WelcomePatricia N. Miramon is an attorney licensed to practice in all Louisiana state and federal courts. Her focus has been primarily in the field of Elder law. She handles hundreds of probates, wills, trusts, powers of attorney, family corporations, and competency matters each year. Over the years, she has received numerous awards including the #1 Retiree Attorney Award from the Barksdale Air Force Base Retiree Office and has been named one of SB Magazine's Top Attorneys. ...Read More
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Sunday, January 12, 2020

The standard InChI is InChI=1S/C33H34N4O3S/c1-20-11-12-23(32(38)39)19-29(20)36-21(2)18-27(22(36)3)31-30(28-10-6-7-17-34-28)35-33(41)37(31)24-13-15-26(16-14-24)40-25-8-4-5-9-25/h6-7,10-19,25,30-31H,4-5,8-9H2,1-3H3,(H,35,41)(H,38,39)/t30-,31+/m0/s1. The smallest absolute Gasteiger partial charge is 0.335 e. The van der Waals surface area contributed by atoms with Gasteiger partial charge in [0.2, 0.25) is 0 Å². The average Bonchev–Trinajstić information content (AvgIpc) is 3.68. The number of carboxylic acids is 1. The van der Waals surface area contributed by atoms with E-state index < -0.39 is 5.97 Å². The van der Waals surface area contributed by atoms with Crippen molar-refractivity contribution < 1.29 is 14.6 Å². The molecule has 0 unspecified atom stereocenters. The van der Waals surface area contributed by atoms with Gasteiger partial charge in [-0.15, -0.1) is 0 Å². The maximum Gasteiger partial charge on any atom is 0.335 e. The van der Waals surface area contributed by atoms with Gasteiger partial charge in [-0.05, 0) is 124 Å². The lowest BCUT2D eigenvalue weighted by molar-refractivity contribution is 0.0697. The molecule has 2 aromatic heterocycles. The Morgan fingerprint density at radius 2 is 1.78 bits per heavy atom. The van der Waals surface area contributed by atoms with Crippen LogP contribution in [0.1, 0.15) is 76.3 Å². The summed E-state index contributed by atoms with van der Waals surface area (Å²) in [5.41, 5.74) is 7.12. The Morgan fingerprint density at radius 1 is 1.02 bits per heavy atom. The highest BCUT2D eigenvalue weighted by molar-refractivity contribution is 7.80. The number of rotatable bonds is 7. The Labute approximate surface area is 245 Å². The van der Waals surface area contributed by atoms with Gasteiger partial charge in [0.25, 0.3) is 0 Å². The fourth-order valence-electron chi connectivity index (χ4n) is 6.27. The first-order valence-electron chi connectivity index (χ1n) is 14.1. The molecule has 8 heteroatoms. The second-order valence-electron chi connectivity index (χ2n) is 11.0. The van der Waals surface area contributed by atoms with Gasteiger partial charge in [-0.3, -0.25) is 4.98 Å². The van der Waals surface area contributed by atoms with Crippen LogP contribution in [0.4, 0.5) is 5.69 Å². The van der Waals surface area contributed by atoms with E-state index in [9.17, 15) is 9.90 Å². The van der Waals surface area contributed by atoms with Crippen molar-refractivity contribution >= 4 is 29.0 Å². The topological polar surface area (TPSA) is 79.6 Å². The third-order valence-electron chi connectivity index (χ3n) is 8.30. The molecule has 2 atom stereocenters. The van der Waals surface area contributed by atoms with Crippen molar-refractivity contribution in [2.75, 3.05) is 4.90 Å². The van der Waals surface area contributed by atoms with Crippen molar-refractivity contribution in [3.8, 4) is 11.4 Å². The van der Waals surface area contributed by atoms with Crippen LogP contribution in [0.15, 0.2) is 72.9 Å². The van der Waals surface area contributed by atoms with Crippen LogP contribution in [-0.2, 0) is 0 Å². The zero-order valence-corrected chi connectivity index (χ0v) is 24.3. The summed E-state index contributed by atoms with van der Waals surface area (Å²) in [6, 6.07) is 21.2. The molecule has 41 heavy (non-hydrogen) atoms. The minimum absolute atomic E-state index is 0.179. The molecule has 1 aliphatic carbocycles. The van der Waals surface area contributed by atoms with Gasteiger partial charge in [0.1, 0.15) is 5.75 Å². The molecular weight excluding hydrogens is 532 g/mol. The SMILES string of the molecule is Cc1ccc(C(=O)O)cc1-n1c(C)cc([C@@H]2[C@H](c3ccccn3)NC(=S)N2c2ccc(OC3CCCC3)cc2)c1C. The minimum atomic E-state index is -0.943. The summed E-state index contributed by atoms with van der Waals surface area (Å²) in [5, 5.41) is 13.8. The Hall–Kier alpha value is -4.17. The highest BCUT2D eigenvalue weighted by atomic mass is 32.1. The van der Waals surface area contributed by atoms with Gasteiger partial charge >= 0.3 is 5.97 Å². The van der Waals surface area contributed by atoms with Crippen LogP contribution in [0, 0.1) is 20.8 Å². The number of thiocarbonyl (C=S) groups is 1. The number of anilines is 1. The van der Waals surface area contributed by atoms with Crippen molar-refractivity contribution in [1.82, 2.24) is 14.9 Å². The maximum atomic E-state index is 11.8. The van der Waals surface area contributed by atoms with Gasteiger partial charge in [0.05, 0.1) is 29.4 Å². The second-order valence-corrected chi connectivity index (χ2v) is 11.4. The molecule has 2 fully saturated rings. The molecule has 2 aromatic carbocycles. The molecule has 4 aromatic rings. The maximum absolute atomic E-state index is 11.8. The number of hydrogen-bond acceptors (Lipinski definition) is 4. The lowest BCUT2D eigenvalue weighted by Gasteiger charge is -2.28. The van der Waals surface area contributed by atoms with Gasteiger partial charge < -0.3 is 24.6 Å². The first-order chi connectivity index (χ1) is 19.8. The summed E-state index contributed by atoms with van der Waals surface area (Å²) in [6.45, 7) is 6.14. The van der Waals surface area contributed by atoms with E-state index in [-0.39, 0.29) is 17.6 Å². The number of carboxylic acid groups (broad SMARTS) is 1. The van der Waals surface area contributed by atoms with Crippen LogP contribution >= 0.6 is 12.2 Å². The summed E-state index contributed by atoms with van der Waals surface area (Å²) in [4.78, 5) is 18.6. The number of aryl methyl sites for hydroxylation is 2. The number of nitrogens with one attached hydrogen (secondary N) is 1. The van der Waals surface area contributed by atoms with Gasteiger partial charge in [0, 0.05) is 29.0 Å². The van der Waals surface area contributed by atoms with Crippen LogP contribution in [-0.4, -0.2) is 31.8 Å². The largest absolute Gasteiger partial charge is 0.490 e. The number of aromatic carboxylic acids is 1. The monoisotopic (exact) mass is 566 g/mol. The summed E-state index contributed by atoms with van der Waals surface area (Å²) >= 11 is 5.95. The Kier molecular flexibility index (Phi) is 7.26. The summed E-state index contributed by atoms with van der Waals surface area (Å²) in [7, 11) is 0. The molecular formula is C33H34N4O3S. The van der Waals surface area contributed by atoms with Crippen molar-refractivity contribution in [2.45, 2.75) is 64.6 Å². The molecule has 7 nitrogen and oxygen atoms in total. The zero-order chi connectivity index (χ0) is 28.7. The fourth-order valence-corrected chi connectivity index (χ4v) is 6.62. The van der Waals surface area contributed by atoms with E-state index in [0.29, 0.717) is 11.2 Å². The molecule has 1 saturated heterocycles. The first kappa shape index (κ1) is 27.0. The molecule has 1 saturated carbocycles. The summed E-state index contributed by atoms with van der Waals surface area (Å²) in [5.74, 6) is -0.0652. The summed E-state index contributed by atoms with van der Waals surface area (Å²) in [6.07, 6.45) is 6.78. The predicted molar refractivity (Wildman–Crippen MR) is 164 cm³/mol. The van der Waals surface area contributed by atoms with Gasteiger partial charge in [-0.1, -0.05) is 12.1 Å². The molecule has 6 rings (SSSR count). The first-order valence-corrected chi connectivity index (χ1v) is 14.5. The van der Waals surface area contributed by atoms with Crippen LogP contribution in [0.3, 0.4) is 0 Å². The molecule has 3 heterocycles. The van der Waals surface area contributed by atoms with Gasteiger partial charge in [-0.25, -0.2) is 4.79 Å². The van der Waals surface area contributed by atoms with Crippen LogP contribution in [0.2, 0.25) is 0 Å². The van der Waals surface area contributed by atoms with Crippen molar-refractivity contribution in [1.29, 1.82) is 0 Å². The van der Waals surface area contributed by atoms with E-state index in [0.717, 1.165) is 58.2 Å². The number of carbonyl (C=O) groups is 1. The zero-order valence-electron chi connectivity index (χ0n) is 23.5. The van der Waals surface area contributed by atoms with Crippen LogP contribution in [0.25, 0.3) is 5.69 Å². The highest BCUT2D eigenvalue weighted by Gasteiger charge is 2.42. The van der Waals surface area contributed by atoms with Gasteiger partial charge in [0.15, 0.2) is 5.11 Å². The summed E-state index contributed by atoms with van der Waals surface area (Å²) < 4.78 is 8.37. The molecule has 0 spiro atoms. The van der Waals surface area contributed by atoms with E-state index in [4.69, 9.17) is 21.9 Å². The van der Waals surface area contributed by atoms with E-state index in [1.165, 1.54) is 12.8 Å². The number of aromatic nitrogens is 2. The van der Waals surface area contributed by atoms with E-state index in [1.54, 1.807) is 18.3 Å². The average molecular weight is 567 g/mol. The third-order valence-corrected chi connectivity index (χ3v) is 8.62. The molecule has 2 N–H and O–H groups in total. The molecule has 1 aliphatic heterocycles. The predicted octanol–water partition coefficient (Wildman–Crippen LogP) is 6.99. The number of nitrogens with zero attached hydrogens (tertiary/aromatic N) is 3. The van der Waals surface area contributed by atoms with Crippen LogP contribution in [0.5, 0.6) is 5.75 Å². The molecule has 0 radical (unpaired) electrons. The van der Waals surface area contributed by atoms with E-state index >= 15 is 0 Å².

Many of us have heard the term "endgame." An endgame is the very last part of a strategic game, like chess or backgammon. The last few moves you make in your chess game are your endgame. From the chess meaning, endgame is also used figuratively to mean "end stages of negotiation." But this term could also be used in the estate planning arena. Wouldn't your "endgame" for your life include the two major decisions for everyone: who will get your possessions or estate and who will take care of your person and/or your finances? Many of us have never considered our personal endgame unless it was something vague like intending to retire after a certain number of years, planning to travel after retirement, or hoping that our children won't sell off the family land. It is a sad fact that 67% of Americans have no estate plan and no power of attorney designating who will make their decisions if they become unable to do so. Yet all of us will reach this stage at some point in our lives. Why is there such a resistance to having an "endgame" for our lives? Recently I watched the film "Farewell" in which an American young woman of Chinese parents struggles with her Chinese family's refusal to discuss her grandmother's serious illness and imminent death. In some cultures it is still taboo to have frank discussions regarding incapacity and death. It was so sad that everyone in the film (based on a "true lie") quietly suffered alone while pretending nothing was wrong with their grandmother. I kept thinking that it would have been wonderful if the family had been able to discuss the illness and make plans for how to deal with the grandmother's decline and eventual death. Over and over again we have clients tell us after they have had a frank discussion about their choices for the end of their lives that they feel relieved, comforted, and calm. Contact us today to discuss your "endgame."